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Helping women deal with post natal care

May 02, 2015 09:00 IST

What happens to the mother after the baby is born?

Sangopan, founded by Tejashsree Joshi is one of the few healthcare organisations that focuses on post natal care. This is their journey

Sangopan is a team of 12 professionals

The other day I got a call from Richa.

"Into the eighth month of her second pregnancy, Richa wanted to avail Sangopan's post-natal massage services once again.

"Richa was the first mother to have benefitted from Sangopan's services four years ago, so it was great to hear from her," says Tejashree Joshi, the managing director of Sangopan, a healthcare start-up in a niche segment -- mother and child well-being.

Interestingly, the word Sangopan is rooted in Sanskrit and it means 'to nurture and care for the newborn'.

"Motherhood, as we all know, is an important aspect of a woman's life.

"She faces several emotional and physical changes during the journey.

"We at Sangopan combine the traditional sources of support with modern healthcare systems to give mothers and their new-borns the best post-natal massage," Tejashree says.

It has been an exciting four years for Sangopan.

It started with a single maid and one nursemaid in 2011 and has now grown to a 12-member team.

As on date, they have served over 1,000 mother-new born duos.

Interest in healthcare

Armed with an educational background in Commerce and Accounting, Tejashree was always passionate about healthcare and medicine.

She did postal courses in homeopathy and then took up a job with a Medical Transcription company in Hyderabad.

It was the four years spent in the medical transcription industry, working as a home-based editor for different companies that she really enjoyed the work.

She also got insights into the world of healthcare.

Tejashree was born and brought up in Kanpur where her father worked as a technologist in a leather factory.

"He was the only breadwinner of the family. When he passed away suddenly in 1998, my mother turned to entrepreneurship to keep the show running.

"She started running her printing business which became our source of income. The seeds of entrepreneurship too were unknowingly sown inside me around that time," Tejashree recalls.

The birth of Sangopan

When Tejashree was expecting her second child in 2010, she started looking for a trained person for post-natal massage.

As she struggled to find the right person, she realised the gap in demand-supply in this niche sector.

"While it was clear that every expectant mother needed and deserved this care, this was also a great opportunity to empower women from the lower strata of society in a dignified manner," she says.

"I was always clear that I wanted to balance my responsibilities towards my family alongside my career. Medical transcription was a preferred option precisely because it allowed me to work from home.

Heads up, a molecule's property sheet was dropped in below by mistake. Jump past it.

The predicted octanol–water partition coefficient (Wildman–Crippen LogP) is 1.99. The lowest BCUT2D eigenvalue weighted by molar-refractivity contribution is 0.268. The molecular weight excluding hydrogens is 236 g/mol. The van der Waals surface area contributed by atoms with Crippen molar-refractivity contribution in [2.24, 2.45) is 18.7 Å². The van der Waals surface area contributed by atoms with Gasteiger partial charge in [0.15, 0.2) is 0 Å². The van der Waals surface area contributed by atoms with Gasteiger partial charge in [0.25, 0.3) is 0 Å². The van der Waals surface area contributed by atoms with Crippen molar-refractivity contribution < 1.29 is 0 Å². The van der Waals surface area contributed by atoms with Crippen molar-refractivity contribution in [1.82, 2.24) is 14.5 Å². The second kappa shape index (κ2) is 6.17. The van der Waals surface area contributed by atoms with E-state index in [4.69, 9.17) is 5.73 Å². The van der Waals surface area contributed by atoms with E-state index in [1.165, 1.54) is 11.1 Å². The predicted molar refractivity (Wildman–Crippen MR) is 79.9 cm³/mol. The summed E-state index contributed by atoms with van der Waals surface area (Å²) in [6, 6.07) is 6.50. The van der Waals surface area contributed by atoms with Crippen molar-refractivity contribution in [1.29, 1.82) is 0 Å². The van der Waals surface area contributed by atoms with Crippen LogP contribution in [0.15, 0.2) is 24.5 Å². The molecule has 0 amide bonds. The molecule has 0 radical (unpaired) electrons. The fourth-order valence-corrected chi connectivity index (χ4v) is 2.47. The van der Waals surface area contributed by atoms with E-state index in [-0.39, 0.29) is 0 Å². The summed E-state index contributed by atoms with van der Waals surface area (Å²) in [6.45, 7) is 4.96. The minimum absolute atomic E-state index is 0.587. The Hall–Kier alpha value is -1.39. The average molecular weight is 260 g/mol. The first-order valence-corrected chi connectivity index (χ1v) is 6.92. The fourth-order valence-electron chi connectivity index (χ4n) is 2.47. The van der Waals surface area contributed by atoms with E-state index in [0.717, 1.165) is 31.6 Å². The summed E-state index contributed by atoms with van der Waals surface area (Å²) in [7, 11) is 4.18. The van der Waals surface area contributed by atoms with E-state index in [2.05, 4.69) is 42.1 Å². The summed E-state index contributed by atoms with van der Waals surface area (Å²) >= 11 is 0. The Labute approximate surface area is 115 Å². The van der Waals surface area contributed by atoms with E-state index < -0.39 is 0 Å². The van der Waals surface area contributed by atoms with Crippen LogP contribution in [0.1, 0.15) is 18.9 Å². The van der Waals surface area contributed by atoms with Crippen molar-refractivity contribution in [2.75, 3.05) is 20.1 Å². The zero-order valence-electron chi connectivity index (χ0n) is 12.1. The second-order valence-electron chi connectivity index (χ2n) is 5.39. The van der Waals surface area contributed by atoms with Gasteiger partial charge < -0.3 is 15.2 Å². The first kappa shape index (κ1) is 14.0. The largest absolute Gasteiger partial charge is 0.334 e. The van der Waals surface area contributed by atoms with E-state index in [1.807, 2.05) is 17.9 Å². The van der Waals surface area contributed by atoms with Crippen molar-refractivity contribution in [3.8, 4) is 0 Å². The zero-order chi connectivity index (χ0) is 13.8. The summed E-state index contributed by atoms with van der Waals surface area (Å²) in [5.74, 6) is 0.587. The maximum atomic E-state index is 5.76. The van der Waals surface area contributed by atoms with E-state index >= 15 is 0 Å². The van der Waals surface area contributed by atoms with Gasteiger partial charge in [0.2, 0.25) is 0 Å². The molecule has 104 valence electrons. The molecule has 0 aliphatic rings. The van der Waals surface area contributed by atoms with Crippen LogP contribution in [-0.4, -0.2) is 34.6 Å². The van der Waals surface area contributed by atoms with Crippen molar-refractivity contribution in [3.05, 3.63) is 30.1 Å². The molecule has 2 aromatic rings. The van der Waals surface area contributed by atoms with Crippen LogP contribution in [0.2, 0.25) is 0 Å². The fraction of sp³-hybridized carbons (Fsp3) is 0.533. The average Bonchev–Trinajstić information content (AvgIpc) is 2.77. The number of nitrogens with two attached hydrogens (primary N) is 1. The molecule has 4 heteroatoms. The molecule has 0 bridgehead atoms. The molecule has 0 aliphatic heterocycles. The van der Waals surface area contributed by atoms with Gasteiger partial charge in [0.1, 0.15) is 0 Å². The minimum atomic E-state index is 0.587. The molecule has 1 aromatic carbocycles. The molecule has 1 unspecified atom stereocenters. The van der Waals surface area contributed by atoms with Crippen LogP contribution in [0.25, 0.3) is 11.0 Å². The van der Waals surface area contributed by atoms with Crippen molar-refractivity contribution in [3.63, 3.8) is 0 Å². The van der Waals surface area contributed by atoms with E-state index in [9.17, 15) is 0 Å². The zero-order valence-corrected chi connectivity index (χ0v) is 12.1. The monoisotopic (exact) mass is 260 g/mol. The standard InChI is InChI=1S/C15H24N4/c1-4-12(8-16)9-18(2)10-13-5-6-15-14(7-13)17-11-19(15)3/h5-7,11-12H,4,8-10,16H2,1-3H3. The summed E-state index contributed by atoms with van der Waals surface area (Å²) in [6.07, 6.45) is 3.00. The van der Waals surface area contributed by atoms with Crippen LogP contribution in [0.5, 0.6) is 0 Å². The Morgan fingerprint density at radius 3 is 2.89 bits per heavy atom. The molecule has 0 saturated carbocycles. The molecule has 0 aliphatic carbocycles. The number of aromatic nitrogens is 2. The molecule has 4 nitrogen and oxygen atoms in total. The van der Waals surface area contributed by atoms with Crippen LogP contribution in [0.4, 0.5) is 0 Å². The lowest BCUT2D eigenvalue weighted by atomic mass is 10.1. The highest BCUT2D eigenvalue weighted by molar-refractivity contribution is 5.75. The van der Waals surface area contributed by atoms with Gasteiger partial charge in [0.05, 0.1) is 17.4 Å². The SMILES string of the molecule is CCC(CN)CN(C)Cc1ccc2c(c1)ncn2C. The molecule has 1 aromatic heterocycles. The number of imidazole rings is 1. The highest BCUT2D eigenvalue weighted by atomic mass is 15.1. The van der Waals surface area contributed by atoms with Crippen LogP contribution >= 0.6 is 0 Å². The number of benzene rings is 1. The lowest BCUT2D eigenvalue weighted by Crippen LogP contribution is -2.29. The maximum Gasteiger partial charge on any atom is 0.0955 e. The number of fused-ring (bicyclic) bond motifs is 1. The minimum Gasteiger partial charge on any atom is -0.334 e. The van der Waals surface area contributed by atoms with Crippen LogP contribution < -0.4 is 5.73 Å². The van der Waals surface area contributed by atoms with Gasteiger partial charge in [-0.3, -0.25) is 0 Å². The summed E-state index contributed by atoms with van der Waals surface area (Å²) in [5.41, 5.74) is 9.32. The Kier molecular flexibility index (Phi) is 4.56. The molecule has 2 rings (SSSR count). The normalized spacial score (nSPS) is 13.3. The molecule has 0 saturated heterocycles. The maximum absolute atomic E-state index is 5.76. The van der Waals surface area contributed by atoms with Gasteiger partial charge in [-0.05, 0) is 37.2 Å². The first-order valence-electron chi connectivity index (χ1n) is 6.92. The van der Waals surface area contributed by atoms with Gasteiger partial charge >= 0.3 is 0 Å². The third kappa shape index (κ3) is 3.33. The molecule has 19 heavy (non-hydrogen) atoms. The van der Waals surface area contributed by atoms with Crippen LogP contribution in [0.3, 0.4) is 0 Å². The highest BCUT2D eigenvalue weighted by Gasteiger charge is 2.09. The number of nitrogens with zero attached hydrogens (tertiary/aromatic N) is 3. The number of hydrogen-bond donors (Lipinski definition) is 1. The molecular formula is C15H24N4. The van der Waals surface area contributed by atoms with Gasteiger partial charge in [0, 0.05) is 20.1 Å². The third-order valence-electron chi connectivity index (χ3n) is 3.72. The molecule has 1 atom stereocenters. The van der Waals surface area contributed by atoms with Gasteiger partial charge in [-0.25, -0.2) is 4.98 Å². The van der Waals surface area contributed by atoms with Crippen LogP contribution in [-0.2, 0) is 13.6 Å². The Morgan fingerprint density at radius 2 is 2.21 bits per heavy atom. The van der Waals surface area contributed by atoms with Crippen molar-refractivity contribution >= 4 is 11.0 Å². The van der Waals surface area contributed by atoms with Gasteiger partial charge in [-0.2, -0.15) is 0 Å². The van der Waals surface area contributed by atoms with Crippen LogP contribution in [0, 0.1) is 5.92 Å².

"The more I thought about this opportunity I realised this as an area where I and the other people who work in this can balance work and commitment towards family," says Tejashree.

After a lot of thought, she decided to take the plunge and sent out a mail on a parenting forum asking interested mothers about the same.

Responses came pouring in and Sangopan rolled out in 2011 with a paltry Rs 10,000.

The roller coaster ride

The joy of this work makes them seem less important now to Tejashree but looking back she feels every challenge and hurdle was a great source of learning and a stepping stone for progress.

"I used to get frustrated with managing schedules and irregularities of my daily maids and here I was running a business where health and lives of infants depended on the way my nursemaids performed every day.

"It was a big learning curve to navigate, where I needed to interact with them daily, understand their issues and concerns, and communicate with them in a way that they feel and understand the urgency and respond appropriately to me and my customers.

"The other big challenge was learning the basics of business and selling.

"I am still the lone salesperson for all the enquiries, though we are in the process of scaling up now.

"Over the last four years, I have spoken to over 3,000 mothers and explained to them about our services and benefits of post-natal massage," admits Tejashree, herself a mother of a teenager and a toddler.

Sangopan started when Tejashree's second daughter was merely four months old where she had to manage both her family and the company.

"It was and is tough. There were many occasions when I felt like giving up, in moments of stress when managing anxious customers and tough workers.

"However, I had strong support and encouragement from my husband, and the fact that we had a unique business model kept me going," says Tejashree.

Some precious moments

"I remember this example of a father who got tears in his eyes when we trained his daughter to give massage to her infant, the young mother whose infant had developed fungal infection on the scalp since they had hired an untrained housemaid for this.

The mother of twins who engaged us for more than a year, the couple from US who flew down and stayed in Bangalore for three months post the delivery in a service apartment, only to benefit from our service -- these have been our confidence-boosters along the way," smiles Tejashree.

The road ahead

The road ahead is exciting and interesting, she says.

Some more players have entered in the market now but the market is big enough for all.

"We are proud that we are the first ones, the pioneers in this and we are the largest," adds Tejashree.

Very soon, they are expanding to other cities and incorporating Nanny Services, Consultation Workshops and Yoga/Lamaze Services into their ambit.

Saswati Mukherjee